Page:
I had a series of spot illustrations for a long time 'college prep' publication client in October. There were two different styles that I worked in for these two groups of spots, in order to keep them from looking too similar to each other. The first was more of a cartoon style, like the 'surfing' spot and the 'huddle' spot below.
The rest of the spots were quite a bit smaller in size, and I did these in a simplified 'scratchboard' style. They mostly dealt with 'college' life in one way or another, email, gas prices, lunch, recycling etc etc. A couple of cute ones came out of this batch, I particularly liked how the 'guitar and amp' one turned out.
10 October 2002
The above fiction piece was for my long time 'mystery digest' client. I don't quite remember the story all that well, but I seem to remember it had a vaguely 'medieval' feel to it, and there was a 'princess in disguise' who gets discovered by an adventurer, and this particular scene takes place in the hayloft of a barn. This was one of my favorite pieces for this client around this time. I thought I handled the lights and darks quite well, mixing up the patterns, and using some fun dramatic lighting.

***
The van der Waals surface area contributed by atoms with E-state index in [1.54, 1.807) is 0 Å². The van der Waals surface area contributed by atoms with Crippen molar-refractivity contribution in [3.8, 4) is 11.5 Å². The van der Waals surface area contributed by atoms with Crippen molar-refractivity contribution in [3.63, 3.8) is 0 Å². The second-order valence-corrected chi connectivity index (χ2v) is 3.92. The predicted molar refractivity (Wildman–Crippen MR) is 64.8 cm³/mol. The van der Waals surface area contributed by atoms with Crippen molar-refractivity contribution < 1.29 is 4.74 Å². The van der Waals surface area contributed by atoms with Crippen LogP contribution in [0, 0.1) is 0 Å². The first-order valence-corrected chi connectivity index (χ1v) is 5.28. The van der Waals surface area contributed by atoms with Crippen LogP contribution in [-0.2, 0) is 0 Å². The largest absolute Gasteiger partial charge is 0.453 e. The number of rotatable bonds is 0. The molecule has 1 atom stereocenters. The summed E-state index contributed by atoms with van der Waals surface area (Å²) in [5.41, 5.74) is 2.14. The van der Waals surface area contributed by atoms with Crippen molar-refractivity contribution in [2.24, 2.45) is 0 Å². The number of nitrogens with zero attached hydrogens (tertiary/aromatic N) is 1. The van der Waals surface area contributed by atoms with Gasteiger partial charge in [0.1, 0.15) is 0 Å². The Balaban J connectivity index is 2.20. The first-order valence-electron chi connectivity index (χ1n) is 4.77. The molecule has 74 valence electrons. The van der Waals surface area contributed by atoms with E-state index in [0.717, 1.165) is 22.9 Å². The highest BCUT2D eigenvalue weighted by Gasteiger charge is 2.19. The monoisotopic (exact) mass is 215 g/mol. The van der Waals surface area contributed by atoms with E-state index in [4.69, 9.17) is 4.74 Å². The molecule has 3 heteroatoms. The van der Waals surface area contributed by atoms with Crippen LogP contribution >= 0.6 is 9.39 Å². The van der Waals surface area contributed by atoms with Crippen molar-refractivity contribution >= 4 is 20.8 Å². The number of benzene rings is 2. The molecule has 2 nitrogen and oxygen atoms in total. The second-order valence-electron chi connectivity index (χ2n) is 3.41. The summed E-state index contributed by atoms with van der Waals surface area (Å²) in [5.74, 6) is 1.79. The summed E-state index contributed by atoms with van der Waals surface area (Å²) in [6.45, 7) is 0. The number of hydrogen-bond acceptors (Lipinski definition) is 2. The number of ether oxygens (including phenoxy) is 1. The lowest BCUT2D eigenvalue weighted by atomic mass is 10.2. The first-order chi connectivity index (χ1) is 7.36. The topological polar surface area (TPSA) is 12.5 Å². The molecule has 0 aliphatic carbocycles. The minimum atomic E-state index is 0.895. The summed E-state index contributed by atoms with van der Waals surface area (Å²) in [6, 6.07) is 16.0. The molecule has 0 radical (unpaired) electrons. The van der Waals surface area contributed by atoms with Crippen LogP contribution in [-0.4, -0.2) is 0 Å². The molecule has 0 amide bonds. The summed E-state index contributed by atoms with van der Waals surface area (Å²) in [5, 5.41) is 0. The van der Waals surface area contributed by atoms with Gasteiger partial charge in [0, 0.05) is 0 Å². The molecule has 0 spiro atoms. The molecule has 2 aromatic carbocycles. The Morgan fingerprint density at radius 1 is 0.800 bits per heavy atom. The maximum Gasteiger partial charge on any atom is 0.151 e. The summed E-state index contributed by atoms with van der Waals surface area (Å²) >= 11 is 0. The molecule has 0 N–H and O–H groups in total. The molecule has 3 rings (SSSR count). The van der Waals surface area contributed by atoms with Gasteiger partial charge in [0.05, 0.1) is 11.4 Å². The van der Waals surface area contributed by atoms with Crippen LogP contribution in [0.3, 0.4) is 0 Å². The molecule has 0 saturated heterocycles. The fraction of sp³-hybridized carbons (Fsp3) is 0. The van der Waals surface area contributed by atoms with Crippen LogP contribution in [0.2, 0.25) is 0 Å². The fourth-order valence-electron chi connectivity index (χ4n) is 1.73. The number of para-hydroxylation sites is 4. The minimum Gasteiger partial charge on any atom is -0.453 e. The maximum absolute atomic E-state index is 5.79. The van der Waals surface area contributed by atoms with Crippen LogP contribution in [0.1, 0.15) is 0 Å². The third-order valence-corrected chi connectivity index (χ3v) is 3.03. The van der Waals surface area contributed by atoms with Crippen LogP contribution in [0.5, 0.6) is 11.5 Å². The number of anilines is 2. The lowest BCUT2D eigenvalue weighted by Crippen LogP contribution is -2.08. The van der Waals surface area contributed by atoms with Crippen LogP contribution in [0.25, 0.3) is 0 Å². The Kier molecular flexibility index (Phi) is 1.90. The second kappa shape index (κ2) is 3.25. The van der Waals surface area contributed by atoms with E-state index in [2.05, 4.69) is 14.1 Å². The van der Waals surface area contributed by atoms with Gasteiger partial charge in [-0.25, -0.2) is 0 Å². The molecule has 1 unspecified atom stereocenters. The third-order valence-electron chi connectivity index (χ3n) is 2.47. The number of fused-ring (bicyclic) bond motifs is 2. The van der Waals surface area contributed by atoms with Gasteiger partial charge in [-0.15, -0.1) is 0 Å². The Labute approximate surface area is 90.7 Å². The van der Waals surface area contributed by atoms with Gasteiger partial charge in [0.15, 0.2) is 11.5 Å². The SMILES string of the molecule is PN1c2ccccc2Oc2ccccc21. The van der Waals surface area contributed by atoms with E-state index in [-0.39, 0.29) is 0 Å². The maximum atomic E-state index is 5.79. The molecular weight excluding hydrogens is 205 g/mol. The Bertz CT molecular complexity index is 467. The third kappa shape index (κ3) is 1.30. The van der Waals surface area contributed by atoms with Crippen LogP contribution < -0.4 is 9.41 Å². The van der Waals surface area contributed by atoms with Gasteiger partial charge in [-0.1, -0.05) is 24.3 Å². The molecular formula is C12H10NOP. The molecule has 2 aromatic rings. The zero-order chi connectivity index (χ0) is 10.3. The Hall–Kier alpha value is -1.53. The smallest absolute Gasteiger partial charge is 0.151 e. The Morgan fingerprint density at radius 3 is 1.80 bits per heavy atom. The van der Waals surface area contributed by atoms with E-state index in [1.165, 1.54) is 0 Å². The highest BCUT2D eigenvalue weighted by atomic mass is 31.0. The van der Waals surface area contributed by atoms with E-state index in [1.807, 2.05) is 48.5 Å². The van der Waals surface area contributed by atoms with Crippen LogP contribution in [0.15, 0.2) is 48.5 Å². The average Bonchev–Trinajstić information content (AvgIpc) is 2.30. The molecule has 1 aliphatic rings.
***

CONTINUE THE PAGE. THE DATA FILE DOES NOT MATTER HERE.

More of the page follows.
Another nice black and white piece around this time was for my east coast newspaper client. This one had something to do with movies, but other than that, I don't quite remember. One of my better 'faces' in a while. I was experimenting with a 'spray/spatter' technique now and again with scratchboard (on a limited basis), which looks real nice on my computer screen, but I never did find out how it ended up looking in the printed versions.
Also, in black and white, I had my monthly quota of 'health care' spots for my national newspaper client. I don't quite remember the topics of these, but if I had to guess, I'd say they were about 'aspirin', 'healthy bacteria', 'yoga in the sauna' and 'group health plans'.
I also had a series of spots for my educational publication. These were fairly easy (once I did the first 'coin'), and was just a matter of copying the original drawing and then breaking it up into different 'pie' slices.
05 October 2002
I had an abundance of 'historical scratchboards' for a few children's magazine clients in October. The one above was part of a two page story about a civil rights figure (don't remember who), and the companion piece is found below.